Donald Abrams, MD and Andrew Weil, MD have created an indispensible book addressing the full range of integrative medicine techniques used in the field of oncology. For doctors, patients, caregivers and advocates, this book serves as an excellent tool kit and reference guide. For those involved on the journey through cancer, this information will open your eyes to the full realm of possibilities available on the road toward healing.
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on December 26, 2009
I was fortunate enough to have this book shared with me by my Radiation doctor this May. I immediately bought myself a copy, which is now highlighted widely throughout. I appreciate the wealth of strong supportive data for the multitude of tested methods. While I'm less familiar with Co-Editor Doctor Donald Abrams, I've always appreciated the balanced manner in which Co-Editor Doctor Andrew Weil has presented both Western and Easter health options.
While each patient must personally weigh the potential negative unknowns against these treatments, I feel fortunate to have been introduced to this book. It was among a number of valuable resources I turned to on this treatment path. I personally feel my cancer & treatment experience would have been much worse, had I not had the benfit of some of the botanicals to my supplement regimen. (I did discontinue periodically during treatment.) The broad smiles and expressed surprise from both my oncologist & my radiation doctor were also very telling.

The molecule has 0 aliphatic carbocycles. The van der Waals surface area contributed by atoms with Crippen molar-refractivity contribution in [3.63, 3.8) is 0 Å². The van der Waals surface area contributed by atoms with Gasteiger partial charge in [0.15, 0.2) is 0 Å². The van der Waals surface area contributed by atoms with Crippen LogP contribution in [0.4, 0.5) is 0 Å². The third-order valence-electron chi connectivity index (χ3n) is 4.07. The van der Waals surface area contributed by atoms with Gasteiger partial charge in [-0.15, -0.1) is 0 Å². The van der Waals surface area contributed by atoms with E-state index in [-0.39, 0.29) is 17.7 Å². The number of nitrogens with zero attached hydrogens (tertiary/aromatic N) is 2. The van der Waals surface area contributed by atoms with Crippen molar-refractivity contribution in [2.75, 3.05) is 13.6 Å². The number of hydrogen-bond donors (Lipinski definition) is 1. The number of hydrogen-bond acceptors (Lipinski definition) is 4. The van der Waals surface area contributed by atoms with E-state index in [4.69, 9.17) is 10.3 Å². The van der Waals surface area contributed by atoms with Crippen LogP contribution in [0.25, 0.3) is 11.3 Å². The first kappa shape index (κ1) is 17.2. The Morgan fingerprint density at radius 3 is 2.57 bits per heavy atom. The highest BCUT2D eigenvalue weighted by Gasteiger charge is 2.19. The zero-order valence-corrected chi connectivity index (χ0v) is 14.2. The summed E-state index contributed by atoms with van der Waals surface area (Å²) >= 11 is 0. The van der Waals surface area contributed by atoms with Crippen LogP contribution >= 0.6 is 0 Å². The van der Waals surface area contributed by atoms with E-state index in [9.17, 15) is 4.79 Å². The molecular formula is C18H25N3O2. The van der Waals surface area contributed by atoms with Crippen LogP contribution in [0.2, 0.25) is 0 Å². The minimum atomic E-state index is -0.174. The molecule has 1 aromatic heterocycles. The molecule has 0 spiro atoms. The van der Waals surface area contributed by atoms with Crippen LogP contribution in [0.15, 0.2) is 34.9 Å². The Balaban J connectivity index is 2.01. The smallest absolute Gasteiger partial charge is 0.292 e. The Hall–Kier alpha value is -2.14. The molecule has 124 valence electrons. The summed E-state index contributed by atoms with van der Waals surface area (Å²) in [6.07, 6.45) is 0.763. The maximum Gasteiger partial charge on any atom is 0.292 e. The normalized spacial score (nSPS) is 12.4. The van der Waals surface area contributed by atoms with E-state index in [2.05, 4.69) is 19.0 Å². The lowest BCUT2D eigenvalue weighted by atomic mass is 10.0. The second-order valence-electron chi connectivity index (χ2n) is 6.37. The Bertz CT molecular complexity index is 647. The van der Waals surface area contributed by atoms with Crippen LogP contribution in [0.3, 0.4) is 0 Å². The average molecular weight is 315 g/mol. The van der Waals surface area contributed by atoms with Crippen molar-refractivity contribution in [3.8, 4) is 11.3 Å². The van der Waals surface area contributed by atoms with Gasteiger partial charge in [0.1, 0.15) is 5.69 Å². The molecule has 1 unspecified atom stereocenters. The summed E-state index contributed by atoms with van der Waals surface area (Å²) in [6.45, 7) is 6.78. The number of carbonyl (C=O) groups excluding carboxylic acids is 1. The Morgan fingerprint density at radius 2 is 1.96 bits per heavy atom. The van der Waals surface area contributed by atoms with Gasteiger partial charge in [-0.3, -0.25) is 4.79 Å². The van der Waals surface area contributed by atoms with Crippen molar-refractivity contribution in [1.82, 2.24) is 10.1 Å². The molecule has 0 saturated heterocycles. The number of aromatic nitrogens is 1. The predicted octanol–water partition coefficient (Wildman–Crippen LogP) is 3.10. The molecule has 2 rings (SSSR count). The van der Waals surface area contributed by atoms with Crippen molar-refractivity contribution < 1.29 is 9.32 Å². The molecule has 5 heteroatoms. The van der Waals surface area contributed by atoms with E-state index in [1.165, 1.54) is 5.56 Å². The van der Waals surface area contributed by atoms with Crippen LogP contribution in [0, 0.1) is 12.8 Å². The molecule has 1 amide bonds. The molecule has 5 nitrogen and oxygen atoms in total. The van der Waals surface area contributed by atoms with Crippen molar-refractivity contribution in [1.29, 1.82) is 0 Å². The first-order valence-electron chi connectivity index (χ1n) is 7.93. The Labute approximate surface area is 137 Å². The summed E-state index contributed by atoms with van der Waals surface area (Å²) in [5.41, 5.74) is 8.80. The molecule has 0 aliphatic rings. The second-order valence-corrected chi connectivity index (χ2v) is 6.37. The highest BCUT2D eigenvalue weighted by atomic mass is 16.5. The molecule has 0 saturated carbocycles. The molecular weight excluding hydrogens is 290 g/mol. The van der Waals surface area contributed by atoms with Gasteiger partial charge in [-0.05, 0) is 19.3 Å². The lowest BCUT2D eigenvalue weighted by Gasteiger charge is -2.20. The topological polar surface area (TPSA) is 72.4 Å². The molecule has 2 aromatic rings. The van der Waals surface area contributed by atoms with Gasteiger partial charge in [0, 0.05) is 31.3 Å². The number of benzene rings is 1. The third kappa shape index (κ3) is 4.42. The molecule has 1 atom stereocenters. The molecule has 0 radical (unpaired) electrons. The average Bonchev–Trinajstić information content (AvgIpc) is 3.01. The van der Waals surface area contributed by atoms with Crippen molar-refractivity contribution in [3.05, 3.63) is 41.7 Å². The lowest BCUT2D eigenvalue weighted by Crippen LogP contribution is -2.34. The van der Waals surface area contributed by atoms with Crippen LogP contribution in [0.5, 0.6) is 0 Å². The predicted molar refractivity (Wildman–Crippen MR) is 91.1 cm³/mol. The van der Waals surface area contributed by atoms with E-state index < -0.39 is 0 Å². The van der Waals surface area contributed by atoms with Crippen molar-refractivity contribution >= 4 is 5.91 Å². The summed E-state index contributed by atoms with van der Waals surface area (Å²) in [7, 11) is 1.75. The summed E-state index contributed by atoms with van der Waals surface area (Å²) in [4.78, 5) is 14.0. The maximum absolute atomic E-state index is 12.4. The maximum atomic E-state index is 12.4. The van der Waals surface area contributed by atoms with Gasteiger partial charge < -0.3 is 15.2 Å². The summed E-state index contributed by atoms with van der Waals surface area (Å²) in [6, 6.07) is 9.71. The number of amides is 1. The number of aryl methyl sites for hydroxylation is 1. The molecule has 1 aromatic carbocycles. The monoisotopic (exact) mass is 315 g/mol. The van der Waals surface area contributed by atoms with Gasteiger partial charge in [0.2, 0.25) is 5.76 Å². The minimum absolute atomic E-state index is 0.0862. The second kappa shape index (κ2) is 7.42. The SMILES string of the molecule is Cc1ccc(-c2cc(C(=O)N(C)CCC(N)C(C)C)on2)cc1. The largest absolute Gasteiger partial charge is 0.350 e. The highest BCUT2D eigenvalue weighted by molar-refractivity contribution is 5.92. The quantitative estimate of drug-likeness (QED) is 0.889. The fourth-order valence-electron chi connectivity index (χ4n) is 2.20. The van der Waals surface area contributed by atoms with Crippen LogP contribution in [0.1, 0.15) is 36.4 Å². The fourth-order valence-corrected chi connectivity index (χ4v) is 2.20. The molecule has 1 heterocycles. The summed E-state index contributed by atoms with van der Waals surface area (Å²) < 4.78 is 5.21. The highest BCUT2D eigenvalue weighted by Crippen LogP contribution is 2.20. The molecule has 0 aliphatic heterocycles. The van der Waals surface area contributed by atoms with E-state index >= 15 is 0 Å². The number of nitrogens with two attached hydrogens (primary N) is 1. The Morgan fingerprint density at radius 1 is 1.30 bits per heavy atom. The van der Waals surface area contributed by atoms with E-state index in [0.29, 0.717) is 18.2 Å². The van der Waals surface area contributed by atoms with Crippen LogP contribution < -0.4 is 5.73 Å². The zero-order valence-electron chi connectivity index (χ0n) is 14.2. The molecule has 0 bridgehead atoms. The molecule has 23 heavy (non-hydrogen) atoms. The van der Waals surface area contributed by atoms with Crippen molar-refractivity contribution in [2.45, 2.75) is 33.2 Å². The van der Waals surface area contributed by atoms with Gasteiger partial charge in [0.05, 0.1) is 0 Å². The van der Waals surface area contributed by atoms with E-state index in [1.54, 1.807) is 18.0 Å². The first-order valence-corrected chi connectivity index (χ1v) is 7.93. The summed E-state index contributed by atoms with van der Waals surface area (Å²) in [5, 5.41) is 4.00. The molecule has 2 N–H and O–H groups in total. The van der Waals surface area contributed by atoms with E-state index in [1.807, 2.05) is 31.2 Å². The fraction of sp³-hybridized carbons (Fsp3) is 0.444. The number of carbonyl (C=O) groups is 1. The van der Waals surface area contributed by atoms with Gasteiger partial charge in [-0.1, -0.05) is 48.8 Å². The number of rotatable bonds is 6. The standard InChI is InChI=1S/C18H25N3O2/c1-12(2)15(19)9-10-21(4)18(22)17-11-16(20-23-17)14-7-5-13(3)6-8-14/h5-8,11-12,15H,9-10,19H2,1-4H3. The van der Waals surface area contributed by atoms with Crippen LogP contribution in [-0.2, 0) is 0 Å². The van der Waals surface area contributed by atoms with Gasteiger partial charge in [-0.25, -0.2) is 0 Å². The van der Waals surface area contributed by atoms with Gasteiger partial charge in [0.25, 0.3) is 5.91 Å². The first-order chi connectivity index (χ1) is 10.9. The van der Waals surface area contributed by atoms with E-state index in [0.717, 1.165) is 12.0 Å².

I've now had my first scan after treatment...and am hoping for many more years of clean scans.
I'm now buying this book for my brother-in-law, who has been diagnosed with prostate cancer.
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on August 26, 2013
For a man with prostate cancer and seeking info between alternative medicines and the traditional, this is very helpful. Writtn by many authors, it has a nice balance. As I am not a doctor nor clinician of any kind, it uses technical medical jargon that I had to skip, often large portions of it. Very helpful to know ways to treat and prvent cancer.
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on February 26, 2014
While the lay person may feel overwhelmed at 1st, keeping Google handy can make this book readable and a great resource. I appreciate the volumes of research stated and analyzed. People that are suspicious of conventional medicine and great advocates of alternative will be disappointed (along with the wallets of their alternative medicine providers), but as a health care provider concerned about the wallets of desperate patients I'm thrilled with this book. Some may feel it needs to be twice as thick, but that may discourage a wider audience. I suspect the authors want to reach as many people as possible to teach them what is good research (potentially saving them $$) and encourage more health care providers to be open and understand the great potential of alternative medicine. Providers should take many notes and use is as a great introduction pointing them to potential areas of personal in-depth research. I didn't give it 5 stars (4.5 would be more accurate) because at times this book could be very dry rambling about things that should be obvious to health care providers, but then maybe some health care providers are rather clueless about their patient's needs.